Crazy Church Planting

This article was published in Issue 21 of GO WEST!.

I grew up as a pastors’ kid in a CBWC church plant. Yes, you read that apostrophe correctly: both my parents are pastors and were on staff at Southside Community Church for most of my life. So my childhood memories mainly consist of the wacky outfits and even wackier outreach ideas that accompanied early 90s church planting.

Cailey at the Big Pig Gig in 1993.

I remember my dad, soaked from ponytail to tie-dyed tank top to Birkenstocks after his turn in the block party dunk tank. I remember smoke machines during Sunday gatherings. I remember high-waisted jeans, tambourines, and circle-dancing with Russ Rosen. I remember the Gross Olympics—no, you don’t want to know—and roasting pigs on huge spits in the parking lot.

We look back and laugh at our past antics. And we’ve done some learning and listening along the way; for example, we’ve learned the hard way that our Muslim friends are unlikely to show up for the Big Pig Gig. But I think we shouldn’t dismiss too quickly what God was doing in those times or those places.

It’s easy to knock an old way of doing something, but we need to recognize and celebrate that God is drawing people to Himself, and He can work in the lives of our friends through—and sometimes despite—our less-than-perfect initiatives.

Let’s be encouraged by the stories of God at work in every decade, and let’s not be afraid to embrace and respond to the change in our communities. Twenty years ago, Southside’s yearly block party was exactly the right thing to endear ourselves to our neighbourhood. But what do our neighbours need now?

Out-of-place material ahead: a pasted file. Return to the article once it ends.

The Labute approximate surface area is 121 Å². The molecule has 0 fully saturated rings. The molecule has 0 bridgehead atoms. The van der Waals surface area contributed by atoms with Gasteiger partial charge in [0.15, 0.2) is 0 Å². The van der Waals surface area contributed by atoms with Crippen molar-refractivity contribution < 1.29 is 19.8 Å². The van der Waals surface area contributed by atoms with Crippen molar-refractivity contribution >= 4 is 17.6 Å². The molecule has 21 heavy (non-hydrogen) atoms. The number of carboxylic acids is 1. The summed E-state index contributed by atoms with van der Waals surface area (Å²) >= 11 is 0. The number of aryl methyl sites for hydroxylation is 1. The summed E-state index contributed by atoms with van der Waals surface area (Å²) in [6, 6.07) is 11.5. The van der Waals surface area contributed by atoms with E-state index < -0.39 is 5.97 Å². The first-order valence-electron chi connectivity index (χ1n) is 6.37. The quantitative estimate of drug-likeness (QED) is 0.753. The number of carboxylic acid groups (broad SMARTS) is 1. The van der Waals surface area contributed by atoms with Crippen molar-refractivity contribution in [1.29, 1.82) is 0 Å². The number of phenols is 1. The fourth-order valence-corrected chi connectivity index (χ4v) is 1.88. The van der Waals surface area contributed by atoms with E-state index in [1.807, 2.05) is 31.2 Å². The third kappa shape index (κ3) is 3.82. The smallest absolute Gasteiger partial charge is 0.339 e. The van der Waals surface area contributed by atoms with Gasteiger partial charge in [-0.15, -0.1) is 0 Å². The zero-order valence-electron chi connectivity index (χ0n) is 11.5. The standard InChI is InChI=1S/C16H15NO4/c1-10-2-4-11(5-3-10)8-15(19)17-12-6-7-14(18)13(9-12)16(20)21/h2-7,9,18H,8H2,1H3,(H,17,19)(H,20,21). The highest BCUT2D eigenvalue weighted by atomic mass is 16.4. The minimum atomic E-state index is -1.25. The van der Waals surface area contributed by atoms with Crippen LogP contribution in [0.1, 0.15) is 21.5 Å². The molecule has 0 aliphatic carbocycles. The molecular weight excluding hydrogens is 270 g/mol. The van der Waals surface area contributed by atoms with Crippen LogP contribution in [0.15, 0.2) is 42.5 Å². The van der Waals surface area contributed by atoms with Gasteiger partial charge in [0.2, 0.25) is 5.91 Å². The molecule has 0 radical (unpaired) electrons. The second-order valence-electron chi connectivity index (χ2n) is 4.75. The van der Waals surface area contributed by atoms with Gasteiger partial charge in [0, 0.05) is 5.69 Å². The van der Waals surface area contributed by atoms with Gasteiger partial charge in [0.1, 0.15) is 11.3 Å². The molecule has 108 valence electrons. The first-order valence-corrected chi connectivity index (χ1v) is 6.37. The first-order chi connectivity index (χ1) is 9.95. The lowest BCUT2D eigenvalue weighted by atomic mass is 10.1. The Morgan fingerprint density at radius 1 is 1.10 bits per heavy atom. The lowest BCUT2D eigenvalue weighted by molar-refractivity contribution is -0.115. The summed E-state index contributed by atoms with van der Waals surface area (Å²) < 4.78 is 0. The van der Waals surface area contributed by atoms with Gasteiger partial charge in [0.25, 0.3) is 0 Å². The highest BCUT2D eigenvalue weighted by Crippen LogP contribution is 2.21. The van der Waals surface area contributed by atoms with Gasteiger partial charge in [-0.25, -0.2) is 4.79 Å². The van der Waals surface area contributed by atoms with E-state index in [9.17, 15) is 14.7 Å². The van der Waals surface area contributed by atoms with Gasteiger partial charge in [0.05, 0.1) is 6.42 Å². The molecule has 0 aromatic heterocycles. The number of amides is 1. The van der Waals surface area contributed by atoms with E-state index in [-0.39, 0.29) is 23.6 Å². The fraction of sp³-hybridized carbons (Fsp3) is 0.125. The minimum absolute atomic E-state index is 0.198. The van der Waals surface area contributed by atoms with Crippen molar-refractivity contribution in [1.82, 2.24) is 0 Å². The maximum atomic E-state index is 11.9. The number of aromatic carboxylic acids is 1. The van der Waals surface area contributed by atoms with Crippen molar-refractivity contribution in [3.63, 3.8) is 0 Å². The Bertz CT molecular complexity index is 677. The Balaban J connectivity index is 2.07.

The makeup of the neighbourhood has changed, and so has the makeup of our congregation. And that’s OK. It’s what culture does. We don’t have the same gifts to offer that we did in the past, but our community isn’t asking for those things anymore anyway.

This season, our congregation has entered a listening time. We’ve asked God what He’s up to in Edmonds, and where He wants us to join in with our time, money, skills, and emotional energy. We could list a hundred needs to fill, and I’m excited about which one or two God is drawing us to for this season.

So tell us: what are your wacky outreach stories from the past? And how is your church choosing to engage its community in the coming year?

Cailey

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